Record indicate that on November 6 last year, Corporal general Kamwaro swore an affidavit seeking a fresh order to arrest Nyumu.

Kamwaro said Nairobi Interpol office has contacted the US Nationla Central Bureau Interpol to forward extradition documents against the suspect.

By Daily Nation

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Lifestyle

I’m dying inside

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Victor* (name withheld) had never imagined that he would one day be called “valueless and useless”.
At least not by the woman he dearly loved, and someone he thought would stand by him through thick and thin.

The Covid-19 pandemic has, however, put that love to test. And he now realises how “valueless and useless” he is perceived by the woman he married eight years ago. Reason? He is unable to provide for his family after losing his job.

The society has unilaterally shouldered men with the burden of being the breadwinners even when the economic paradigms continue to shift with most of them losing jobs.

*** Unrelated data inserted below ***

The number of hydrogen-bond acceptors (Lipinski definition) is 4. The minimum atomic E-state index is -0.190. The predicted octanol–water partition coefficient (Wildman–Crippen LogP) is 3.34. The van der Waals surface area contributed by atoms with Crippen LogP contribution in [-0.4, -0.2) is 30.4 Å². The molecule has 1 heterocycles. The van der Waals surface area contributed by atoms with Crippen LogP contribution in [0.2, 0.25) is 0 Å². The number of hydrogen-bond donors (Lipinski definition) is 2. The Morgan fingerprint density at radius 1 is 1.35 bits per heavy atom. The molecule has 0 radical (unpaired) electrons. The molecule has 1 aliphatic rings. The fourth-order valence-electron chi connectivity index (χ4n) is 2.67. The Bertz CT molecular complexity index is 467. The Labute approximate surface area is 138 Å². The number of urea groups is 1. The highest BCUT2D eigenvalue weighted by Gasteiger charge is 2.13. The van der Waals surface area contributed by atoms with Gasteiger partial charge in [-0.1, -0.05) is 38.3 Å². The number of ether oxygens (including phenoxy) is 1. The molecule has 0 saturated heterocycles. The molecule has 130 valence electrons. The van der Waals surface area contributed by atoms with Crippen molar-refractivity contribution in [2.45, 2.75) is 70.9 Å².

The gendered responsibilities clashing with the realities of financial ability and love becoming the least determining factor for a cohesive co-existence in the family. This is Victor’s case.

COVID-19

Before the pandemic, the 39-year-old, who lives with in Kambi Muru in Kibra, was a happy man with his wife and three children. He met his family’s needs as he worked as a construction foreman earning a daily wage of Sh2,000.

Then things suddenly changed soon after the Ministry of Health announced the first positive Covid-19 case.
A week after the announcement, he lost his job. He was attached to a church construction project in Nairobi and the management stopped the project citing financial constraints.

He informed his wife, a casual domestic worker, of his job loss. Unlike him, her income stream has remained steady as she still gets the laundry and cleaning jobs, he says.